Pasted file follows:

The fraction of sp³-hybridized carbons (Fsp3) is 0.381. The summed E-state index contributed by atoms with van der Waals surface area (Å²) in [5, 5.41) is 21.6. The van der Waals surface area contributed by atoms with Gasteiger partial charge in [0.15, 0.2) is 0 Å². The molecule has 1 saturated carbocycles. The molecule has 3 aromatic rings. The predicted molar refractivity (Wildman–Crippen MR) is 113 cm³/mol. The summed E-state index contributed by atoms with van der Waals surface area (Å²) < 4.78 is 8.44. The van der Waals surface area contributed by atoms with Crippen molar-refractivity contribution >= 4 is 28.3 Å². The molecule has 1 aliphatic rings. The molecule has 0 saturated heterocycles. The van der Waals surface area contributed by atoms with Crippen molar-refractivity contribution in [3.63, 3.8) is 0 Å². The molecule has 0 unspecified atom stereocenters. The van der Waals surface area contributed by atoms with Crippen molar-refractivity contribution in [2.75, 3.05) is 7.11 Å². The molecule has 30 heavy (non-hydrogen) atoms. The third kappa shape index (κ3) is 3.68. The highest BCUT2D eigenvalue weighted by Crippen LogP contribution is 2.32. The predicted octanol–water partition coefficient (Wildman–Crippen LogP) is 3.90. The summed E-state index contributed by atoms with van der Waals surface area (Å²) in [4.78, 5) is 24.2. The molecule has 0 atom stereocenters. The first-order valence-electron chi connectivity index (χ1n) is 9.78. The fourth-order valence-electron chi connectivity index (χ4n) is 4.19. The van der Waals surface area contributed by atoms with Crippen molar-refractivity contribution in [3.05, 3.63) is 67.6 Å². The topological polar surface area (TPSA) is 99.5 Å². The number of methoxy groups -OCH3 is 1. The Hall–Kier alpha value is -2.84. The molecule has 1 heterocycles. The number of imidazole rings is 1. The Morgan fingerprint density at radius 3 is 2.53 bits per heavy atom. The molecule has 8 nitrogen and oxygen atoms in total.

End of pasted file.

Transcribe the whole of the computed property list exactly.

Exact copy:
The fraction of sp³-hybridized carbons (Fsp3) is 0.381. The summed E-state index contributed by atoms with van der Waals surface area (Å²) in [5, 5.41) is 21.6. The van der Waals surface area contributed by atoms with Gasteiger partial charge in [0.15, 0.2) is 0 Å². The molecule has 1 saturated carbocycles. The molecule has 3 aromatic rings. The predicted molar refractivity (Wildman–Crippen MR) is 113 cm³/mol. The summed E-state index contributed by atoms with van der Waals surface area (Å²) < 4.78 is 8.44. The van der Waals surface area contributed by atoms with Crippen molar-refractivity contribution >= 4 is 28.3 Å². The molecule has 1 aliphatic rings. The molecule has 0 saturated heterocycles. The van der Waals surface area contributed by atoms with Crippen molar-refractivity contribution in [3.63, 3.8) is 0 Å². The molecule has 0 unspecified atom stereocenters. The van der Waals surface area contributed by atoms with Crippen molar-refractivity contribution in [2.75, 3.05) is 7.11 Å². The molecule has 30 heavy (non-hydrogen) atoms. The third kappa shape index (κ3) is 3.68. The highest BCUT2D eigenvalue weighted by Crippen LogP contribution is 2.32. The predicted octanol–water partition coefficient (Wildman–Crippen LogP) is 3.90. The summed E-state index contributed by atoms with van der Waals surface area (Å²) in [4.78, 5) is 24.2. The molecule has 0 atom stereocenters. The first-order valence-electron chi connectivity index (χ1n) is 9.78. The fourth-order valence-electron chi connectivity index (χ4n) is 4.19. The van der Waals surface area contributed by atoms with Crippen molar-refractivity contribution in [3.05, 3.63) is 67.6 Å². The topological polar surface area (TPSA) is 99.5 Å². The number of methoxy groups -OCH3 is 1. The Hall–Kier alpha value is -2.84. The molecule has 1 heterocycles. The number of imidazole rings is 1. The Morgan fingerprint density at radius 3 is 2.53 bits per heavy atom. The molecule has 8 nitrogen and oxygen atoms in total.